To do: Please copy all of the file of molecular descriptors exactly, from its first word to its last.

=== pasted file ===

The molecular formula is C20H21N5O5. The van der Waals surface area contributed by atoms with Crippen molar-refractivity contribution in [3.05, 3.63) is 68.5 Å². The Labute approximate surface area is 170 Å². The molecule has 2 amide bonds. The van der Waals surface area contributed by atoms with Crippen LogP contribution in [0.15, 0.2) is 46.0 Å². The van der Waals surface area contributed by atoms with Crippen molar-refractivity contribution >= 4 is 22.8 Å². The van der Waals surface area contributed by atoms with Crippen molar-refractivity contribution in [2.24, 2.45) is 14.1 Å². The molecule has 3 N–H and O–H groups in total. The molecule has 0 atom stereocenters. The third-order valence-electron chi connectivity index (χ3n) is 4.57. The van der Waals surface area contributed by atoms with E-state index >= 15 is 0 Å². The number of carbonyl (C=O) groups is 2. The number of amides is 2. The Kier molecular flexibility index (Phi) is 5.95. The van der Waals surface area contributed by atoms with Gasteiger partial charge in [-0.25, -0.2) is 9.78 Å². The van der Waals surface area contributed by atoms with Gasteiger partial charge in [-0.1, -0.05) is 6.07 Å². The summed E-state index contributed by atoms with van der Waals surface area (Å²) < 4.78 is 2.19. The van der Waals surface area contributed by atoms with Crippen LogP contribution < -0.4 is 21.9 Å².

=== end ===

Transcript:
The molecular formula is C20H21N5O5. The van der Waals surface area contributed by atoms with Crippen molar-refractivity contribution in [3.05, 3.63) is 68.5 Å². The Labute approximate surface area is 170 Å². The molecule has 2 amide bonds. The van der Waals surface area contributed by atoms with Crippen LogP contribution in [0.15, 0.2) is 46.0 Å². The van der Waals surface area contributed by atoms with Crippen molar-refractivity contribution >= 4 is 22.8 Å². The van der Waals surface area contributed by atoms with Crippen molar-refractivity contribution in [2.24, 2.45) is 14.1 Å². The molecule has 3 N–H and O–H groups in total. The molecule has 0 atom stereocenters. The third-order valence-electron chi connectivity index (χ3n) is 4.57. The van der Waals surface area contributed by atoms with E-state index >= 15 is 0 Å². The number of carbonyl (C=O) groups is 2. The number of amides is 2. The Kier molecular flexibility index (Phi) is 5.95. The van der Waals surface area contributed by atoms with Gasteiger partial charge in [-0.25, -0.2) is 9.78 Å². The van der Waals surface area contributed by atoms with Gasteiger partial charge in [-0.1, -0.05) is 6.07 Å². The summed E-state index contributed by atoms with van der Waals surface area (Å²) < 4.78 is 2.19. The van der Waals surface area contributed by atoms with Crippen LogP contribution < -0.4 is 21.9 Å².